Transcription factors operate across disease loci, with EBNA2 implicated in autoimmunity

Epstein Barre virus (mono) seems to be associated with a number of autoimmune diseases. Researchers found that the virus interacts with DNA in regions known to be related to systemic lupus erythematous, multiple sclerosis, rheumatoid arthritis, juvenile idiopathic arthritis, inflammatory bowel disease, celiac disease, and type 1 diabetes.

“Explaining the genetics of many diseases is challenging because most associations localize to incompletely characterized regulatory regions. Using new computational methods, we show that transcription factors (TFs) occupy multiple loci associated with individual complex genetic disorders….. Strikingly, nearly half of systemic lupus erythematosus risk loci are occupied by the Epstein–Barr virus EBNA2 protein and many coclustering human TFs, showing gene–environment interaction. Similar EBNA2-anchored associations exist in multiple sclerosis, rheumatoid arthritis, inflammatory bowel disease, type 1 diabetes, juvenile idiopathic arthritis and celiac disease. Instances of allele-dependent DNA binding and downstream effects on gene expression at plausibly causal variants support genetic mechanisms dependent on EBNA2. Our results nominate mechanisms that operate across risk loci within disease phenotypes, suggesting new models for disease origins.”

Repurposing and repositioning neurosteroids in the treatment of traumatic brain injury: A report from the trenches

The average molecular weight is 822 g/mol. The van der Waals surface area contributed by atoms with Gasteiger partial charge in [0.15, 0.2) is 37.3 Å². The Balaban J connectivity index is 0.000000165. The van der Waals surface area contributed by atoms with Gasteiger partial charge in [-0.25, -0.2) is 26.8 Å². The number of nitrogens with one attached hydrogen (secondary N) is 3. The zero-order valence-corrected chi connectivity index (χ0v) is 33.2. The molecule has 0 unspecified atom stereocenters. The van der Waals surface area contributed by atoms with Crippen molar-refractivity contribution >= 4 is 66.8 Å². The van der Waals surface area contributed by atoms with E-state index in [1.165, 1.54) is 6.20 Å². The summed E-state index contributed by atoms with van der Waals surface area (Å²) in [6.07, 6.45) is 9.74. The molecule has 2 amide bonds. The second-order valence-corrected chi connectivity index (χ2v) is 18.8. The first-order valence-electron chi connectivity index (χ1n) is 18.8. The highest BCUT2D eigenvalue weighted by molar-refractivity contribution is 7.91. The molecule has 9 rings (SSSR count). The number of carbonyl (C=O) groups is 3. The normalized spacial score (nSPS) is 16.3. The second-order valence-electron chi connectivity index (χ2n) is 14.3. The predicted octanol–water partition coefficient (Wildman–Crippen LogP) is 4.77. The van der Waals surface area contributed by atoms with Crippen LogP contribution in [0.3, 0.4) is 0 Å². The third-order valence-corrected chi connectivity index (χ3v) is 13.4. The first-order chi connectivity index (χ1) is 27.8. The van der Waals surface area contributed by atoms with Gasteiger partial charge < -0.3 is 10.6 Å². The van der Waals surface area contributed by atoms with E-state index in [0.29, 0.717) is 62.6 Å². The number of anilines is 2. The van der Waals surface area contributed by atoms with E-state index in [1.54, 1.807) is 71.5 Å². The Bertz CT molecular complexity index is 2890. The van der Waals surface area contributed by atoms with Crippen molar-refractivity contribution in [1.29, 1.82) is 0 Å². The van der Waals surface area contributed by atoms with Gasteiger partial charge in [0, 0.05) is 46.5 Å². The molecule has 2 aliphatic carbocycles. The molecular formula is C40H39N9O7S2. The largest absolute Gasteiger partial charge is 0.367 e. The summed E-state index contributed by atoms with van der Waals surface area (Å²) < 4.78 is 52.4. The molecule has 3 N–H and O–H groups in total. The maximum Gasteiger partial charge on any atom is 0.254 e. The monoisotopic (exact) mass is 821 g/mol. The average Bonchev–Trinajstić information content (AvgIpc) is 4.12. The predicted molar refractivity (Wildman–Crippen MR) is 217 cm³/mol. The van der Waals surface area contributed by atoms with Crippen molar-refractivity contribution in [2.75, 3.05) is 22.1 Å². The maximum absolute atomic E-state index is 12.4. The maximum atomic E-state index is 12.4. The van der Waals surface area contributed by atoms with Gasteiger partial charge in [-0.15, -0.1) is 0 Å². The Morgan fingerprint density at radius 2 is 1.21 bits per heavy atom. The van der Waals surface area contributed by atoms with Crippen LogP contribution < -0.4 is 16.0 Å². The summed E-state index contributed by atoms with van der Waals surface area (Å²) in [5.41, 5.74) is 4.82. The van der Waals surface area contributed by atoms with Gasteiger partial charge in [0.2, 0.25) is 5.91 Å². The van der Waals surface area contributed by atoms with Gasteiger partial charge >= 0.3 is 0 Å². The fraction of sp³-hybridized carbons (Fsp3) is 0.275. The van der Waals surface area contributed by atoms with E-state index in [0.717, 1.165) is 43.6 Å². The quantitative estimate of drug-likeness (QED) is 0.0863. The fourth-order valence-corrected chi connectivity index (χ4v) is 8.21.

Emory University team working on development of progesterone and vitamin D treatments of TBI. There have been a number of studies on progesterone and TBI, without great results as far as I recall.

“The field of neuroprotection after brain injuries has been littered with failed clinical trials. Finding a safe and effective treatment for acute traumatic brain injury remains a serious unmet medical need. Repurposing drugs that have been in use for other disorders is receiving increasing attention as a strategy to move candidate drugs more quickly to trial while reducing the very high cost of new drug development. This paper describes our own serendipitous discovery of progesterone’s neuroprotective potential, and the strategies we are using in repurposing and developing this hormone for use in brain injuries—applications very different from its classical uses in treating disorders of the reproductive system. We have been screening and testing a novel analog that maintains progesterone’s therapeutic properties while overcoming its physiochemical challenges, and testing progesterone in combination treatment with another pleiotropic hormone, vitamin D. Finally, our paper, in the context of the problems and pitfalls we have encountered, surveys some of the factors we found to be critical in the clinical translation of repurposed drugs.”